The Pittsburgh Pirates played their final game at Exposition Park against the Chicago Cubs on June 29, 1909. The Pirates won the game 8–1 in front of 5,545 spectators, with George Gibson collecting the final National League hit in the ballpark. The very next day, the Pirates once again played the Cubs, this time with the team opening up Forbes Field.
Hell, better hitters than them couldn’t hit me. Why should they’ve been any different?
~Jackie Mitchell, on striking out Babe Ruth and Lou Gehrig
I really like this map. It depicts the most well-known and notable teams that existed in the Negro Leagues, along with some information about each team. You can find the years each team existed, the name of their home park, and any titles won.
The text in the graphic below is a bit small, so for a larger view, just click on the image.
Jackie Robinson’s first major league steal of home plate came against the Pittsburgh Pirates on June 24, 1947. The Brooklyn Dodgers would go on to win that game 4-2 over the Pirates at Forbes Field. Robinson would steal the dish a total of 19 times over the course of his career.
You can learn little from victory. You can learn everything from defeat.
This piece by Mike Makley was published in 1975. I particularly love the twist at the end, and the fact that this was written so long ago, when girls playing ball was generally frowned upon, makes it all the better.
Our baseball team never did very much,
we had me and PeeWee and Earl and Dutch.
And the Oak Street Tigers always got beat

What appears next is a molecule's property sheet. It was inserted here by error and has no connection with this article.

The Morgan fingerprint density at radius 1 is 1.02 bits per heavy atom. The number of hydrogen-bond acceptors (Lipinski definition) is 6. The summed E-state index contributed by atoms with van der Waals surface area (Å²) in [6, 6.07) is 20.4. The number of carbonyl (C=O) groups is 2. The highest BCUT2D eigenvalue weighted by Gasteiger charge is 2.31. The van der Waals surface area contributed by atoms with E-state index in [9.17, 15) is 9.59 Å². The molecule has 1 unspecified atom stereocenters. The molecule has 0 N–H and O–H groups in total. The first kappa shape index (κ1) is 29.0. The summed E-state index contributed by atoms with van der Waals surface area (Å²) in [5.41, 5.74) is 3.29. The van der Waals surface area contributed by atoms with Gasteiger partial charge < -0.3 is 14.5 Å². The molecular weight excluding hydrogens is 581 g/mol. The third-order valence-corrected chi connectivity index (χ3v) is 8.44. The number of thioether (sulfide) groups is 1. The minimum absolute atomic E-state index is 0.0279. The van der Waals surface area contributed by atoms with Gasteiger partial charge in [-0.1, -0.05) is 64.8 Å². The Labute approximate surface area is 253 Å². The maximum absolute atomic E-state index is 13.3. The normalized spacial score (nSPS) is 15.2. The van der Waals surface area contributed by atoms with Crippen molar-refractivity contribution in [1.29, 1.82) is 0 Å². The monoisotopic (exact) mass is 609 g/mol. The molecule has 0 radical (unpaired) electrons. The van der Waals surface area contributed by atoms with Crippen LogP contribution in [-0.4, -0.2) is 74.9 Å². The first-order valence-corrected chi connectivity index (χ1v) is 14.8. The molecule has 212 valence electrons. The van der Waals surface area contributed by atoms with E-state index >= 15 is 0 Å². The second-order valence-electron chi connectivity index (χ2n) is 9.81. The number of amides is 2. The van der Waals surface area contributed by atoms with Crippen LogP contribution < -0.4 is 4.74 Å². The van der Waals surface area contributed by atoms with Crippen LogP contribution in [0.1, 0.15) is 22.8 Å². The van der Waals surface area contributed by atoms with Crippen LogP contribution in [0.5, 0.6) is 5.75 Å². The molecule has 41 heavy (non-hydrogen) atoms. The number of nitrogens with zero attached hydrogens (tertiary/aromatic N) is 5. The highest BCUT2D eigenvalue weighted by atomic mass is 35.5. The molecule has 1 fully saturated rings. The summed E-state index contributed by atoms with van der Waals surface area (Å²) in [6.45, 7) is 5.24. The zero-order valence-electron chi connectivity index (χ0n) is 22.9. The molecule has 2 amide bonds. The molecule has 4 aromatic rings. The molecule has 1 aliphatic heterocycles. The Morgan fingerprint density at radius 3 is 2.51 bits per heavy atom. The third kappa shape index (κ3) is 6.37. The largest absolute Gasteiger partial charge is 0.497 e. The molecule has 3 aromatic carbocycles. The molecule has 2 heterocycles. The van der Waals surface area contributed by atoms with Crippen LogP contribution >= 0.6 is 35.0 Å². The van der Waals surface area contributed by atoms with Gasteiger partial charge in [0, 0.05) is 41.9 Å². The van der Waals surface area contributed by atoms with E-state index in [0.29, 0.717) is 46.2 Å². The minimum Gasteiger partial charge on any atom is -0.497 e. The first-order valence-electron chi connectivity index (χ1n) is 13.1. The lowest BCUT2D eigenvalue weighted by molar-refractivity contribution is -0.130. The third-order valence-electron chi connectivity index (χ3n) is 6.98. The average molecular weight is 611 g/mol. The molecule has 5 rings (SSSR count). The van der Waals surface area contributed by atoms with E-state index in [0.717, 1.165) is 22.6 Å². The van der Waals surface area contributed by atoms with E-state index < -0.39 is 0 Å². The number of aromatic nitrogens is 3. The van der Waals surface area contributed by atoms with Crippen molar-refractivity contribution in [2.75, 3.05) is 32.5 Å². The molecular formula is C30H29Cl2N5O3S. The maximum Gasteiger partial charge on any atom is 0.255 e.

until the new kid moved in on our street.
The kid moved in with a mitt and a bat
and an official New York Yankee hat.
The new kid plays shortstop or second base
and can outrun us all in any place.
The kid never muffs a grounder or fly
no matter how hard it’s hit or how high.
And the new kid always acts quite polite,
never yelling or spitting or starting a fight.
We were playing the league champs just last week;
they were trying to break our winning streak.
In the last inning the score was one-one,
when the new kid swung and hit a home run.
A few of the kids and their parents say
they don’t believe that the new kid should play.
But she’s good as me, Dutch, PeeWee or Earl,
so we don’t care that the new kid’s a girl.
In the ninth inning of a game played on June 20, 1912, the New York Giants and Boston Braves scored a whopping 17 runs combined. New York scored seven runs in the top of the frame, and the Braves scored ten runs in the bottom of the ninth. Unfortunately for Boston, this wasn’t enough to rally back as they lost the contest, 21-12.
To all the dads out there, I hope your day is relaxing and full of love.
I always play with a big smile on my face.
Gotta beware of those ushers.